Paper supports palladium catalysis: Read all about it!
16 January 2015
Catalysis offers the opportunity of clean and efficient production of highly valuable chemicals, saving both starting materials and energy and reducing chemical waste. Better catalysts that are easy to recycle and compatible with environmentally friendly procedures are therefore of continuous interest.
A recent publication in the ACS journal Physical Chemistry Letters, resulting from a long-standing collaboration between the research group of Dr Niek Buurma Cardiff University and researchers at the Universidade de Vigo and at CIC biomaGUNE in San Sebastián, shows that filter paper can be used as a robust support for catalytically active palladium nanoparticles.
The Vigo-Cardiff-San Sebastián team found that oleylamine-capped palladium nanoparticles spontaneously self-assemble on paper in a simple dip-coating procedure taking just minutes. The resulting assembly is a remarkably robust catalytic system with high catalytic efficiency and excellent catalyst recyclability. In addition to robustness and recyclability, the paper loaded with palladium nanoparticles showed high versatility and successfully catalysed several different reactions including highly useful C-C bond-forming reactions, even in environmentally friendly aqueous solutions,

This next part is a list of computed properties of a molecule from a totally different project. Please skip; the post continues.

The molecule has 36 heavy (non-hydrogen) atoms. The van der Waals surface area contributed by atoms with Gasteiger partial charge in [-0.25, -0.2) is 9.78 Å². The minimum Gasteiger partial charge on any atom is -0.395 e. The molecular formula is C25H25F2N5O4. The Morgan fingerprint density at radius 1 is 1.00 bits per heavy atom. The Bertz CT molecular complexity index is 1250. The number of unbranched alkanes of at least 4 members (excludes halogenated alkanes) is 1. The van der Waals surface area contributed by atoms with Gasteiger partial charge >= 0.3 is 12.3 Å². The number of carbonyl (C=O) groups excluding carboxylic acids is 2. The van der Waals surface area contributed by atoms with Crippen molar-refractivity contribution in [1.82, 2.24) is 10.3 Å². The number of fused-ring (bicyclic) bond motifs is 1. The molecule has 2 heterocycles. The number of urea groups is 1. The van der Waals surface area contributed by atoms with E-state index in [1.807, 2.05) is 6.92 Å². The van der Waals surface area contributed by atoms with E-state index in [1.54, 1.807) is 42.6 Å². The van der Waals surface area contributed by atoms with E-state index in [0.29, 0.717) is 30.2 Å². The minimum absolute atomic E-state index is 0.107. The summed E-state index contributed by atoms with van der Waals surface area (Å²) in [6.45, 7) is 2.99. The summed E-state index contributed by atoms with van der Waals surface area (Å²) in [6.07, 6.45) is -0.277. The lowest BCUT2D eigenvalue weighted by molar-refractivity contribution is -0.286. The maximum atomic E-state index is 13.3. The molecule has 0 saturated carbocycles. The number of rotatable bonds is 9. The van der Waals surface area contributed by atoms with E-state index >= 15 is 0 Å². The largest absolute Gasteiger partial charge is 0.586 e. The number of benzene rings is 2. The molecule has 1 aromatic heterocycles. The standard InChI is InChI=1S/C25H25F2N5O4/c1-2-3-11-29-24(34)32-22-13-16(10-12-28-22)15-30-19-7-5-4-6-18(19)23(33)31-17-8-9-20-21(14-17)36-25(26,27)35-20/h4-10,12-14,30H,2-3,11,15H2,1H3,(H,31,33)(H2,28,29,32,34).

Because of the dimensions of the paper strips used, the catalyst is very easy to use and recycle: simply dipping it in and pulling it out from reaction mixtures starts and stops the reaction. In addition, the size of the paper can be easily adjusted to tune the active catalytic area and the flexibility of paper allows the use of reaction containers of arbitrary shapes. The immobilisation strategy is, in principle, applicable to other types of nanoparticles as well and these could thus similarly be used as catalysts in various chemical reactions.
With many unique features, the robust catalysts consisting of nanoparticle-loaded paper developed by the Vigo-Cardiff-San Sebastián team open new avenues for convenient and practical applications of recyclable supported catalysts and these are currently under investigation.